When a project is dealing with a multitier environment, the directory structure invariably starts to get confusing. For example, when a single project handles the EJB layer, the Web Application layer, and potentially a client layer, the directory layout becomes large and unmanageable. The most common solution is to break up the single project into many smaller projects—each with its own ant build file. There's a problem, however: overall project management. If each ant file is not updated at the same time, a form of version skew develops. The properties for the project end up being duplicated across many build files with the resulting errors that causes.
Part of the goal of the Maven project is to solve these problems. Maven is built from the ground up with multiproject development in mind. In this article, I will walk you through a simple multiproject directory structure and demonstrate how Maven puts it all together—including solving the complex dependencies.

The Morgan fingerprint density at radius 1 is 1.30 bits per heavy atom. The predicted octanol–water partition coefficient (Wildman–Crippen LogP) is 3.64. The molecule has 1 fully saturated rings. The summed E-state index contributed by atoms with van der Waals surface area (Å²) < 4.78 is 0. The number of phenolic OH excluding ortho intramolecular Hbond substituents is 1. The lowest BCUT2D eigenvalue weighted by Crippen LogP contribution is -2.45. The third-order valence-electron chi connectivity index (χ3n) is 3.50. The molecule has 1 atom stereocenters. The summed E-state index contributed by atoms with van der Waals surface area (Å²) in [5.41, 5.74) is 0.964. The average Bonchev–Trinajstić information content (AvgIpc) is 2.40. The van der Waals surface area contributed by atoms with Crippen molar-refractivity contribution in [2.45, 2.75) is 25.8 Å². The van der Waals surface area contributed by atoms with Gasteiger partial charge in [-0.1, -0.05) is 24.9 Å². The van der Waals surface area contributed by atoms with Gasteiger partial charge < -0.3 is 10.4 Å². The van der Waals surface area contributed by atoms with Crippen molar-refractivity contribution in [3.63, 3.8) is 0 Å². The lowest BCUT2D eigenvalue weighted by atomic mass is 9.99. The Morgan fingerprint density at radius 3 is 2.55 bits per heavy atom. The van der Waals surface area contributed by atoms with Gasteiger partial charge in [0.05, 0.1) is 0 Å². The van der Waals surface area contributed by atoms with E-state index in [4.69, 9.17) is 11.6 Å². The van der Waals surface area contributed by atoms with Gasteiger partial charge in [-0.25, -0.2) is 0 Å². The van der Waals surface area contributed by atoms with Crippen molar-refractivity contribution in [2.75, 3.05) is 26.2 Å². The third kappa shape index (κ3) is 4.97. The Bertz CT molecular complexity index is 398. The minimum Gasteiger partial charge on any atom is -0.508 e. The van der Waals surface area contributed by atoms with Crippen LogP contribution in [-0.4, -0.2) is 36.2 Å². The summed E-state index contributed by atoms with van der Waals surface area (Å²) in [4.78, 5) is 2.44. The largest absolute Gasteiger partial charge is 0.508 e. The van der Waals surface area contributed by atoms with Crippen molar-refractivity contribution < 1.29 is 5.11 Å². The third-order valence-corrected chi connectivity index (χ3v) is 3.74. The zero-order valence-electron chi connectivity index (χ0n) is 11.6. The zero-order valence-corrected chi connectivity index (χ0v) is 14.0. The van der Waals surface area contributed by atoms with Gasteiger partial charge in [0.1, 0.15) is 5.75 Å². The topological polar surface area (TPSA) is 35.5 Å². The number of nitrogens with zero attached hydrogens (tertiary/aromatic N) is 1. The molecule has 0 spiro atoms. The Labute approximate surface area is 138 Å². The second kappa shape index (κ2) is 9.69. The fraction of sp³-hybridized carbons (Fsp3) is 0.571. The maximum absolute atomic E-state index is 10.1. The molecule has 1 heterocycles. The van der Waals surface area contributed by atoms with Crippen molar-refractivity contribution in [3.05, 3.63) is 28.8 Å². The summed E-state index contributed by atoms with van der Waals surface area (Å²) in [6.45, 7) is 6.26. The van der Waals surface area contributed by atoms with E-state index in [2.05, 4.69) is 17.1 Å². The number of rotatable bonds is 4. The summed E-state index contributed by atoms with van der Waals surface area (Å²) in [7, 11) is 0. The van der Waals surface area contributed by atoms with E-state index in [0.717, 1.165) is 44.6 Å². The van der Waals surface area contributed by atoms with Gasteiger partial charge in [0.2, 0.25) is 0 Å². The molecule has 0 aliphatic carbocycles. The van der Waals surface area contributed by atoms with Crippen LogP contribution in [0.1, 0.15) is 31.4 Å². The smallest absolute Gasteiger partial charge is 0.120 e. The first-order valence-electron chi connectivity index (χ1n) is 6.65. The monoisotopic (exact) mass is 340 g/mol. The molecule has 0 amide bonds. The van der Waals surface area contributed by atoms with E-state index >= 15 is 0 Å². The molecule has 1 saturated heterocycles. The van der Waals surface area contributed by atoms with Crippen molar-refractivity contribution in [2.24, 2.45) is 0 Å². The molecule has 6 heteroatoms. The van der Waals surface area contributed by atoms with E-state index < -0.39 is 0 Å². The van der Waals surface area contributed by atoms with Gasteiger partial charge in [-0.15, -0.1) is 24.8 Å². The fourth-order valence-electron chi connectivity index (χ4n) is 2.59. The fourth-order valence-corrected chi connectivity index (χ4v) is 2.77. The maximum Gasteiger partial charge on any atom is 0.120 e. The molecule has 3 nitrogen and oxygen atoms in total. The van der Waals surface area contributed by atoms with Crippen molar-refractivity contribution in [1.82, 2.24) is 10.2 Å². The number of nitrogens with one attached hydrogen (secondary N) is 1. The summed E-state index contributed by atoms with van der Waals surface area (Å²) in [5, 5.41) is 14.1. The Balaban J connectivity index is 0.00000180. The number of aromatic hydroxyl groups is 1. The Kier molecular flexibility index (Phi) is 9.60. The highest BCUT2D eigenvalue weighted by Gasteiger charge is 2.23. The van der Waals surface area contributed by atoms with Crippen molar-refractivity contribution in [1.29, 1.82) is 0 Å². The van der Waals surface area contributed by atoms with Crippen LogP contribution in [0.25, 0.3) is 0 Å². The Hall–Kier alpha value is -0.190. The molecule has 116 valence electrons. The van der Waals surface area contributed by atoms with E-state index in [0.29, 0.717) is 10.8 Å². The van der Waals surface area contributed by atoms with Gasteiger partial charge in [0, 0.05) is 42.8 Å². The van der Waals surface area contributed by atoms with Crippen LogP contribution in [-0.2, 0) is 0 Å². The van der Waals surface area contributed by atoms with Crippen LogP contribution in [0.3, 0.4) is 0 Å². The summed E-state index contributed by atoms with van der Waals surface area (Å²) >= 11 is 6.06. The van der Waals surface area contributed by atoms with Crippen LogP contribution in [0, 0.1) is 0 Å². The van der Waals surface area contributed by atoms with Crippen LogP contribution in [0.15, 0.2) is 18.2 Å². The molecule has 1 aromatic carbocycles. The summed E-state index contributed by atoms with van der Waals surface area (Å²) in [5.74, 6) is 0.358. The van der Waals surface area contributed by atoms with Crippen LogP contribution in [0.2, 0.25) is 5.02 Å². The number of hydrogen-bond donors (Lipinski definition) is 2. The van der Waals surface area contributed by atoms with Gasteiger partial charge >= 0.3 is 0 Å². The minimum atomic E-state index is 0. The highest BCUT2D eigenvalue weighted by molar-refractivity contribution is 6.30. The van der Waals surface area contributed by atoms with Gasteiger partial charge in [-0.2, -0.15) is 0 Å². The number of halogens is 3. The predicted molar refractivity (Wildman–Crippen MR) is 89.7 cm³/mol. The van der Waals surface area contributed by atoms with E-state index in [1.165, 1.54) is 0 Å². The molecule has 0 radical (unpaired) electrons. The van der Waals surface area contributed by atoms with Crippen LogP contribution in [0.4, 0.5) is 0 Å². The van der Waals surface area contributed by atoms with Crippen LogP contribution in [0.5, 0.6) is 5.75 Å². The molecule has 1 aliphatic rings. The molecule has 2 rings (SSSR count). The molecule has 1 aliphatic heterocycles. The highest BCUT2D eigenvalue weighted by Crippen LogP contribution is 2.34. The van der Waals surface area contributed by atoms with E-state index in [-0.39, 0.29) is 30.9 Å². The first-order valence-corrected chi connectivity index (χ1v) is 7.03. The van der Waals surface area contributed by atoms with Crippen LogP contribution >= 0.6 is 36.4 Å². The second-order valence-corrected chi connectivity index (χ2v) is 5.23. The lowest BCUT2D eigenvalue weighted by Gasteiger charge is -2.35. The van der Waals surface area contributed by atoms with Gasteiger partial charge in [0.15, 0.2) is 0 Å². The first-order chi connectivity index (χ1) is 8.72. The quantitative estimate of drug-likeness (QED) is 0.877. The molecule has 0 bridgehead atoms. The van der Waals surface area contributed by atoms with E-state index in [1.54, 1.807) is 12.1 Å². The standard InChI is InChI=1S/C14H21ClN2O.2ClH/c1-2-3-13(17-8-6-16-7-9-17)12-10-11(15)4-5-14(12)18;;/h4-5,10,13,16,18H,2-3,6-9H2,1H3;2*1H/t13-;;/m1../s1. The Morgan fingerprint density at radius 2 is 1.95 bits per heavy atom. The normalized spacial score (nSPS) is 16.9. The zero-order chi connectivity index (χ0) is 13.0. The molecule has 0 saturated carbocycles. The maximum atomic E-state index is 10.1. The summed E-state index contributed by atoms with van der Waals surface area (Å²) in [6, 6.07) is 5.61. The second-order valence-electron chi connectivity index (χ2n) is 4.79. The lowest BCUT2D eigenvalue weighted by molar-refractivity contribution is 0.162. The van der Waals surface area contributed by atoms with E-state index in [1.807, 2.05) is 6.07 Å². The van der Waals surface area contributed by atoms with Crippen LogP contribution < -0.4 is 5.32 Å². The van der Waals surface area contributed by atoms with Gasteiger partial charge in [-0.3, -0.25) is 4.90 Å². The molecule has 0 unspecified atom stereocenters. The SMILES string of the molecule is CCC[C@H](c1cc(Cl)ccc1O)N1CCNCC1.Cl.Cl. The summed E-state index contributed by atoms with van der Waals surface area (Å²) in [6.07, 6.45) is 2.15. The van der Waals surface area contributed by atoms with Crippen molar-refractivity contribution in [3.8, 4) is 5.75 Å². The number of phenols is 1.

This example project has three subprojects:
- util: The util project contains all the classes that are utility in nature, including property handlers, encryption handlers, and so on.
- war: Everything that belongs in the web presentation layer belongs in this project. All of the JSPs, HTML files, servlets, and so on are contained in this project.
- ejb: Everything that belongs in the EJB layer goes into this project. Entity Beans, Session Beans, and Messaging beans are the primary classes found in this project.